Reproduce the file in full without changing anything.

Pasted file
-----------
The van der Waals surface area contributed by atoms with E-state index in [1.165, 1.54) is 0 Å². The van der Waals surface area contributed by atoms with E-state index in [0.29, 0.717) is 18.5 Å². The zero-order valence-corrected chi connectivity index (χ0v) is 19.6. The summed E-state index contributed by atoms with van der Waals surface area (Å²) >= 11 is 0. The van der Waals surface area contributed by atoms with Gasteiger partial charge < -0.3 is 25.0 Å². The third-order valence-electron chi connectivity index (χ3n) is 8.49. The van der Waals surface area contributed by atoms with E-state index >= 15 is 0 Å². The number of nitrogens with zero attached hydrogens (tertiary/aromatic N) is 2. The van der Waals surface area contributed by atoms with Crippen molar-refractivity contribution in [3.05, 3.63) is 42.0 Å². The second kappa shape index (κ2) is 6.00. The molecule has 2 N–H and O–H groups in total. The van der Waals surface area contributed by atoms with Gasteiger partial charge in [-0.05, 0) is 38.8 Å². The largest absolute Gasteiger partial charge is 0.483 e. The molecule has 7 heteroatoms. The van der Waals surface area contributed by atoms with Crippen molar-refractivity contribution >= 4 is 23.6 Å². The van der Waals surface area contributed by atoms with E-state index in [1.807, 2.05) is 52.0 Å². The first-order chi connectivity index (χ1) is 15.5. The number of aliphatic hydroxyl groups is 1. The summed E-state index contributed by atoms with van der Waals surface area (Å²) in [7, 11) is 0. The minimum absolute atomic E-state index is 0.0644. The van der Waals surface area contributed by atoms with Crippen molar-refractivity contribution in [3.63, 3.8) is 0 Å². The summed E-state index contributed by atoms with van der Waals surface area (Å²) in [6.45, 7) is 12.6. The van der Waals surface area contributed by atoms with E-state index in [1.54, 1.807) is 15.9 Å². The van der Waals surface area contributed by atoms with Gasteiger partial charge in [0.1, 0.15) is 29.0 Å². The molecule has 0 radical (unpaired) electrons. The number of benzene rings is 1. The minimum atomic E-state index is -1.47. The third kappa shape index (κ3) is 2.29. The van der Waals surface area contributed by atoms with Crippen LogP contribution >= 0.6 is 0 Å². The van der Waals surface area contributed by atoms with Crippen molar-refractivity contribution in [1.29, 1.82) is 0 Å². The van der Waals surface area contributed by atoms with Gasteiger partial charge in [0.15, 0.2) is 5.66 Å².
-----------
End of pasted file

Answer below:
The van der Waals surface area contributed by atoms with E-state index in [1.165, 1.54) is 0 Å². The van der Waals surface area contributed by atoms with E-state index in [0.29, 0.717) is 18.5 Å². The zero-order valence-corrected chi connectivity index (χ0v) is 19.6. The summed E-state index contributed by atoms with van der Waals surface area (Å²) >= 11 is 0. The van der Waals surface area contributed by atoms with Gasteiger partial charge < -0.3 is 25.0 Å². The third-order valence-electron chi connectivity index (χ3n) is 8.49. The van der Waals surface area contributed by atoms with E-state index >= 15 is 0 Å². The number of nitrogens with zero attached hydrogens (tertiary/aromatic N) is 2. The van der Waals surface area contributed by atoms with Crippen molar-refractivity contribution in [3.05, 3.63) is 42.0 Å². The second kappa shape index (κ2) is 6.00. The molecule has 2 N–H and O–H groups in total. The van der Waals surface area contributed by atoms with Gasteiger partial charge in [-0.05, 0) is 38.8 Å². The largest absolute Gasteiger partial charge is 0.483 e. The molecule has 7 heteroatoms. The van der Waals surface area contributed by atoms with Crippen molar-refractivity contribution >= 4 is 23.6 Å². The van der Waals surface area contributed by atoms with E-state index in [1.807, 2.05) is 52.0 Å². The first-order chi connectivity index (χ1) is 15.5. The number of aliphatic hydroxyl groups is 1. The summed E-state index contributed by atoms with van der Waals surface area (Å²) in [7, 11) is 0. The minimum absolute atomic E-state index is 0.0644. The van der Waals surface area contributed by atoms with Crippen molar-refractivity contribution in [3.63, 3.8) is 0 Å². The summed E-state index contributed by atoms with van der Waals surface area (Å²) in [6.45, 7) is 12.6. The van der Waals surface area contributed by atoms with E-state index in [1.54, 1.807) is 15.9 Å². The van der Waals surface area contributed by atoms with Gasteiger partial charge in [0.1, 0.15) is 29.0 Å². The molecule has 0 radical (unpaired) electrons. The number of benzene rings is 1. The minimum atomic E-state index is -1.47. The third kappa shape index (κ3) is 2.29. The van der Waals surface area contributed by atoms with Crippen LogP contribution >= 0.6 is 0 Å². The van der Waals surface area contributed by atoms with Crippen molar-refractivity contribution in [1.29, 1.82) is 0 Å². The van der Waals surface area contributed by atoms with Gasteiger partial charge in [0.15, 0.2) is 5.66 Å².